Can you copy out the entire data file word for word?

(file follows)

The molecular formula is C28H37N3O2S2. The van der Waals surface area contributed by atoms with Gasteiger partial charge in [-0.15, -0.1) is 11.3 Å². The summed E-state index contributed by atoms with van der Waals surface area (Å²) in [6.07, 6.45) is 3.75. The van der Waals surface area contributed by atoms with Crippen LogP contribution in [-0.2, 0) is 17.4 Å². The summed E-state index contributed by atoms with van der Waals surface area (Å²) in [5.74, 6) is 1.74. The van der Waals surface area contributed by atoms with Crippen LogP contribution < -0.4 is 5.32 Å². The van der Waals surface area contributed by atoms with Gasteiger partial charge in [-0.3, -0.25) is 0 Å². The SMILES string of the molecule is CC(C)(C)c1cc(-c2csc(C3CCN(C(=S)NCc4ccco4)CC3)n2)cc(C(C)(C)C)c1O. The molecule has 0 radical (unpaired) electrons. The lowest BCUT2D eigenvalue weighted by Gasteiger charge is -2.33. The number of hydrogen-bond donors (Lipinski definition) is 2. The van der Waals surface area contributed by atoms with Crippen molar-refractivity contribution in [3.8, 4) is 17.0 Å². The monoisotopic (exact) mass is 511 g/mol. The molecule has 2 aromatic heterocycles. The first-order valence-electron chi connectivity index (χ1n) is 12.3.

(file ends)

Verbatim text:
The molecular formula is C28H37N3O2S2. The van der Waals surface area contributed by atoms with Gasteiger partial charge in [-0.15, -0.1) is 11.3 Å². The summed E-state index contributed by atoms with van der Waals surface area (Å²) in [6.07, 6.45) is 3.75. The van der Waals surface area contributed by atoms with Crippen LogP contribution in [-0.2, 0) is 17.4 Å². The summed E-state index contributed by atoms with van der Waals surface area (Å²) in [5.74, 6) is 1.74. The van der Waals surface area contributed by atoms with Crippen LogP contribution < -0.4 is 5.32 Å². The van der Waals surface area contributed by atoms with Gasteiger partial charge in [-0.3, -0.25) is 0 Å². The SMILES string of the molecule is CC(C)(C)c1cc(-c2csc(C3CCN(C(=S)NCc4ccco4)CC3)n2)cc(C(C)(C)C)c1O. The molecule has 0 radical (unpaired) electrons. The lowest BCUT2D eigenvalue weighted by Gasteiger charge is -2.33. The number of hydrogen-bond donors (Lipinski definition) is 2. The van der Waals surface area contributed by atoms with Crippen molar-refractivity contribution in [3.8, 4) is 17.0 Å². The monoisotopic (exact) mass is 511 g/mol. The molecule has 2 aromatic heterocycles. The first-order valence-electron chi connectivity index (χ1n) is 12.3.